Others do not share my concerns. Some play fast and loose with facts, law and the heartstrings of non-lawyers for the sake of collecting “likes,” followers or validating the feelings of the ignorant. It’s often done for their cause, and justified by the sincere belief that the outcome matters enough, so much, that there is no means so dishonest, disreputable, disgraceful, that they would not use it. “By any means necessary” matters more than honesty. Continue reading
Had there been any reason to suspect that an 11-year-old girl had been the person the cops were looking for, might pose a threat of harm to the officers, there might be some nagging voice in the back of your head saying, “well sure, it’s needless, wrong and just perversely cruel, but not totally outside the realm of reason.” Except none of this was true for 11-year-hold Honestie Hodges.
“Put your hands on top of your—,” an officer ordered them before he was interrupted by Honestie’s mother screaming, “She is 11 years old, sir!”
“Stop yelling!” the officer responded, as recorded by an officer’s body camera. He ordered Honestie to walk backward toward him with her hands up.
There are more flavors of “defund police” than ice cream at Baskin Robbins, each of which claims ownership of possibly the worst slogan ever. A group called Project NIA put together a video to pitch their version of “defund police.”
It’s a curious effort, indulging in stereotypes, ahistorical claims and grossly simplistic “truths,” which are only “truths” because they want them to be. On the other hand, it makes some valid points about many of the intransigent problems in policing and society.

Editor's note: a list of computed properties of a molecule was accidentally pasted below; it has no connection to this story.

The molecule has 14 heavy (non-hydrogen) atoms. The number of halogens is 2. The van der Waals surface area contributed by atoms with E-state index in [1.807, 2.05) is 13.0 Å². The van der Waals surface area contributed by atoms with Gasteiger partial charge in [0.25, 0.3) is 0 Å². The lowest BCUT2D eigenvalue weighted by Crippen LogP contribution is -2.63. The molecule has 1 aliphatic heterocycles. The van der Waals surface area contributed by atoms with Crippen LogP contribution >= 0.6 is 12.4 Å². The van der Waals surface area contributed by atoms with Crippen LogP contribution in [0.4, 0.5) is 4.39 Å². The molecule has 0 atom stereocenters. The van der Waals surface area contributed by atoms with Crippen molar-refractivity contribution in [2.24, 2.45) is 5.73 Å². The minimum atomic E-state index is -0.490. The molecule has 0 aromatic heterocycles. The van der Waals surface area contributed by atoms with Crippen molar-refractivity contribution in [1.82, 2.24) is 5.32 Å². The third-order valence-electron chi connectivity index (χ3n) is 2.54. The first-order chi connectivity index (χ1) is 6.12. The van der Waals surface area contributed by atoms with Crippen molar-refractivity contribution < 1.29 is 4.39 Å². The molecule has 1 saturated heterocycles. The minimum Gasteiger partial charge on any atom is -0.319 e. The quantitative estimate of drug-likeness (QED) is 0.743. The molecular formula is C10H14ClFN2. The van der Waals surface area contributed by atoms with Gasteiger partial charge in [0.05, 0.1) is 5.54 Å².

What’s right? What’s wrong? Is it persuasive or not? Putting aside the misbegotten slogan, what of the seeds of ideas that form the basis for changing the relative dedication to policing, not to mention its cost both in terms of money and social damage? Continue reading
It might seem hard to imagine, what with Kamala Harris, progressive prosecutor, having been the district attorney of San Francisco from 2004 to until she was elected California Attorney General in 2010, but San Francisco never prosecuted a cop for killing. It could be that the cops were so good that they never had a bad shoot, or it could have something to do with Harris’ understanding of what it is to be a progressive prosecutor. Ahem.
The other day, Judge Kopf raised the question of what it means to be a progressive prosecutor. People run for office under that claim, usually wrapped up in fuzzy vagaries about their being decarceral or choosing to not prosecute categories of crime, from pot to theft, that are out of favor. Curiously, while they campaign on the promise to lock up fewer people in general, the calculus reverses when it comes to at least one class of defendant: police officers. Continue reading
To the consternation of many for whom their ideological view relies on the ability to raise questions and be taken seriously, even though the only basis for their claims is their own belief system, the presumption of regularity keeps rearing its nasty head. I know, you don’t want to give the benefit to people you hate, whomever that might be, but that nasty presumption just won’t go away. This election, with spiraling claims of “biblical” voter fraud, is either over or just beginning.
Sidney Powell may be persona non grata as of the end of business Sunday, but she’s made a great many “shocking” claims, with evidence always a day or two away. To many, this is more than sufficient to raise questions. Continue reading